Woody Allen, Ariel Zilber, and more: Two opinions

Image by Shay Charka

At last Sunday’s ACUM awards ceremony (Israel’s Emmy’s), the singer-songwriter Ariel Zilber was awarded the prize for “Contribution to Israeli Music”. This prize was given to him instead of the prize for “Life’s Work” he was meant to receive, following the protest of Achinoam Nini and Dalia Rabin-Philosof (the daughter of Yitzhak Rabin z”l). They were protesting at Zilber’s extreme comments against gays, leftists, Arabs, and the incarceration of Rabin’s assassin. This last week gave us a few interesting examples of the connection between the artist and his environment – from Eyal Golan’s letter to the Israeli public following his father’s arrest for supplying him with underage sexual fodder, the Woody Allen saga, and now the alteration of the prize for Ariel Zilber.

A stormy debate has ensued, throughout the internet and throughout Makom’s offices, over the connection between the artist and their environment, politics, and society, and whether it is every really possible to separate between artists and their art?

Here we present two opposing views on the same issue. 

From Wagner to Zilber – Dikla Rivlin-Katz


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Some eighty years ago this discourse arose about whether an artist’s creation stands on its own without reference to the beliefs of the artist – with the refusal of the Israeli Philharmonic to play the compositions of Richard Wagner.

On 12th November 1938 the Philharmonic Orchestra had planned to perform “Lohengrin”. Since Kristallnacht had taken place only three days previously, the conductor Eugene Shenkar decided not to play Wagner. This was not an official or institutional decision: Just the gut feeling of the conductor and the fellow members of the orchestra about the connection between Wagner and the Nazi Party. There were no anti-Semitic lyrics, or anti-Jewish names of the works. The Philharmonic decided not to play the works because of their human connection. Since then the Israeli Philharmonic has never played Wagner in a publicized event. To Full Post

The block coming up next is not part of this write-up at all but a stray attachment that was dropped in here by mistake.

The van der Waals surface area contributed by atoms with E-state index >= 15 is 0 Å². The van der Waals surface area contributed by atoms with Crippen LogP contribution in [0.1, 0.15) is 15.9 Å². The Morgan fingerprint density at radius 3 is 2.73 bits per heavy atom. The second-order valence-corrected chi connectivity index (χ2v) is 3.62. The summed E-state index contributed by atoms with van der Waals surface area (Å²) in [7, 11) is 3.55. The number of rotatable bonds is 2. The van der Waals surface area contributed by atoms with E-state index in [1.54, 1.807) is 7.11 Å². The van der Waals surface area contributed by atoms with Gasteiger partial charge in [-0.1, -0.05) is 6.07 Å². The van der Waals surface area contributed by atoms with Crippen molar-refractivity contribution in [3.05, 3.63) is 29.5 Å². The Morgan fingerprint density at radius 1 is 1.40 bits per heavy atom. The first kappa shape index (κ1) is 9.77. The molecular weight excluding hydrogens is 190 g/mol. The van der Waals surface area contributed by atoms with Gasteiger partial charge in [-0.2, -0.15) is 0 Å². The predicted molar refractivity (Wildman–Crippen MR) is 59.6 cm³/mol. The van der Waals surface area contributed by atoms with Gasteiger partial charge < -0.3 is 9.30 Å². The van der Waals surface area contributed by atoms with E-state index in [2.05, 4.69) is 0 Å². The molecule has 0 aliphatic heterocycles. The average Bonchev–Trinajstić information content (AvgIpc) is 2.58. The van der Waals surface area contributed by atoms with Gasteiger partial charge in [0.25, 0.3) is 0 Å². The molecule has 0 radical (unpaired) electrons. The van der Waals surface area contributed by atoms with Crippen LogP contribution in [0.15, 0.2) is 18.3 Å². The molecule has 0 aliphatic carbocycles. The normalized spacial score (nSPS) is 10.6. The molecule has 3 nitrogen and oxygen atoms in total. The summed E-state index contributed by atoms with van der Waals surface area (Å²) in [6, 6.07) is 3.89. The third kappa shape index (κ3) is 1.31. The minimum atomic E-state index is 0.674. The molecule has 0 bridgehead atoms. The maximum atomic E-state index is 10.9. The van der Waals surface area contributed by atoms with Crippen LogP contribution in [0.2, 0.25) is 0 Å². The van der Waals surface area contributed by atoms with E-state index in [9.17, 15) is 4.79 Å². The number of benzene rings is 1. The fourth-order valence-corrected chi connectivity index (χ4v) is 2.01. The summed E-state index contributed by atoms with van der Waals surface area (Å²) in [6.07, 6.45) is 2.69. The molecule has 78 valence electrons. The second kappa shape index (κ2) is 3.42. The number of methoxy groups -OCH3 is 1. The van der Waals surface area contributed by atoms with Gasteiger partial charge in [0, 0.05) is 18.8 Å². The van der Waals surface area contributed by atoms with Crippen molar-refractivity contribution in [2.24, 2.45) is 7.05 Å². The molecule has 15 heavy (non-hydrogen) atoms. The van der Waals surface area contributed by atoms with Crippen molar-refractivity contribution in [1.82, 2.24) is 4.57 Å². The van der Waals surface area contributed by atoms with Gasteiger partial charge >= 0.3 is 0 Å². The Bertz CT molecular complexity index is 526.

From Pomegranates to Woody – Robbie Gringras


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My favorite character from the Chazal period, the Rabbis of the first and second century, is Rabbi Meir. He was a smart cookie. He was married to a strong and smart woman, and was an original thinker. At the same time, his superior intellect made him slightly suspect in the eyes of his contemporaries. It was said, (admiringly or disapprovingly) that he could argue a point of law one way, and then argue it equally fluently the other way. When you’re talking sacred law, being a master of spin is not necessarily an admirable quality.

 When you’re talking sacred law, being a master of spin is not necessarily an admirable quality.


Meir’s most famous moral and intellectual choice was in his ongoing friendship with R. Elisha Ben Avuya. Ben Avuya had been the top scholar of his generation until he lost his faith and was excommunicated. In the moral universe of Chazal, to renounce one’s faith was disgraceful. Like being a child abuser in our days. In the Talmud his name was obliterated, his teachings were accredited to “the other”, and no one was allowed to come near him, let alone study with him. R. Meir, my hero, totally ignored this ban. He continued to study with his old friend and teacher, arguing: “When one eats a pomegranate, one can spit out the seeds yet still gain sustenance from the juice.” Quite apart from the fact that this is actually more difficult that it sounds (ever tried it?), it is also more morally complicated than Meir admitted. To Full Post

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